As governor of Lebanon’s central bank for the past 16 years, Riad Salameh has seen political and financial instability wrack his country, and he has been lauded by domestic and foreign observers for his steady hand during those times of crisis. Executive Magazine recently sat down with the governor to discuss deposit tax, remittances and strategy.
E At present, how is the Lebanese banking sector performing? When will it feel the impacts of the global financial crisis?
Lebanon will not feel the effects of the financial crisis, because we took the necessary measures preemptively. This crisis has turned out to be a confidence crisis. Confidence in the banking sector in Lebanon and in the monetary in general, is very high, as witnessed by the large conversions from dollars to the Lebanese pound. In 2008, de-dollarization was important and the central bank bought more than $8 billion from the markets. Dollarization rates in deposits in the banking sector dropped from 77 percent to around 69 percent during 2008. The measures that we took preemptively were essentially based on preventing the banking sector from leveraging its balance sheets and on the other side, regulating the structured products and forbidding the acquisition of toxic assets — like the sub-prime — by banks. So the banking sector in 2008 recorded profits that were over $1 billion, which was the best year for them. The liquidity that we do have in our system will prevent any crisis in 2009. As you know our GDP is driven, essentially, by consumption and we do not have a real estate bubble in the country, therefore we are still predicting a real rate of growth of four percent. The only risk for Lebanon is political or security, because the consumption sector is sensitive to events that are linked to these two elements.
E With the regional financial situation at hand, what is expected in terms of foreign remittances to Lebanon this year?
We have run a scenario here at the central bank that we call the ‘worst-case scenario,’ whereby the remittances would drop from $6 billion — which was the level of 2008, according to the World Bank — to $4 billion, which is almost a 30 percent drop. On the other side, we have also computed the import bill of the country, given the new prices of oil — which is a big import for Lebanon — and raw material in general, especially building material and foodstuffs. It turned out that in the worst-case scenario this is going to affect the balance of payment by around 10 to 15 percent. In 2008, our balance of payment closed with a surplus of $3.4 billion. Therefore, an effect of 10 or 15 percent on this balance of payment will not really be affecting the credit possibilities of our system, whether to the public or to the private sector. Now if some Lebanese would return to Lebanon, I personally view it as an opportunity to improve the productivity in our economic sector, because these people have talent, that’s why they were hired outside. Now they have experience and connections. The central bank, in agreement with the government, is going to take initiatives to facilitate credit for new businesses created in 2009.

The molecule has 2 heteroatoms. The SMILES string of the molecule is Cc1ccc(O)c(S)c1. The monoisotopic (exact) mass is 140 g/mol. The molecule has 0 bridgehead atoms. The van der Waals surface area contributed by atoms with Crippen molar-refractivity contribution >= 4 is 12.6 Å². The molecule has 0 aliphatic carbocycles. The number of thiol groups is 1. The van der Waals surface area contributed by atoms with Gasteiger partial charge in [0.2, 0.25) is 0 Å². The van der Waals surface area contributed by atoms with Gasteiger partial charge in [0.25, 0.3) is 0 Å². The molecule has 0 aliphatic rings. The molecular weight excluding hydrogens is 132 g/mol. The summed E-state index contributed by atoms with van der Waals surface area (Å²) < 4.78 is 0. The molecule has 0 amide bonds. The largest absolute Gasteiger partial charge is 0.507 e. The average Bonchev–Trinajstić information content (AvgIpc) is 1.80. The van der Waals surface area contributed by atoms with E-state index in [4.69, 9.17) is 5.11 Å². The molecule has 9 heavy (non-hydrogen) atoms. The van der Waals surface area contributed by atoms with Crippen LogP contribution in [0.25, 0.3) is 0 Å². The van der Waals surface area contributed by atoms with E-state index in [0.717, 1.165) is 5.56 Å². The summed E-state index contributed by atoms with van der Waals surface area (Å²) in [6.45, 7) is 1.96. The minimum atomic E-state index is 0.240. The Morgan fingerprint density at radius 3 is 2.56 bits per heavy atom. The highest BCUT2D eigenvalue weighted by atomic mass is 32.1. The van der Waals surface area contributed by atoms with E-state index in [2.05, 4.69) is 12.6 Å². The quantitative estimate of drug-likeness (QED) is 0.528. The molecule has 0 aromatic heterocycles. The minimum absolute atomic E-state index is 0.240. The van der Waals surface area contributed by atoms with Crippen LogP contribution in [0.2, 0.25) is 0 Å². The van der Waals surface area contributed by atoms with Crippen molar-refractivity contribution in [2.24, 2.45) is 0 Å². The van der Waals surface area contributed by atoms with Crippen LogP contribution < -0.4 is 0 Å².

E With the ongoing political situation in Lebanon — and the upcoming parliamentary elections in June – what are the implications for the Lebanese banking sector?
The elections should happen in a better situation now that we have the reconciliation that took place in Kuwait between Saudi Arabia and Syria. As you know, Lebanon is affected by regional tensions and it is positively perceived here when you have Arab reconciliations. So, the markets are telling us today that we don’t have a real problem in 2009 and we have seen through all the month of January, more conversions from dollar to Lebanese pound. I don’t foresee any negative implications on the banking sector.
E What strategies and regulations will the central bank be implementing this year that are different than the past?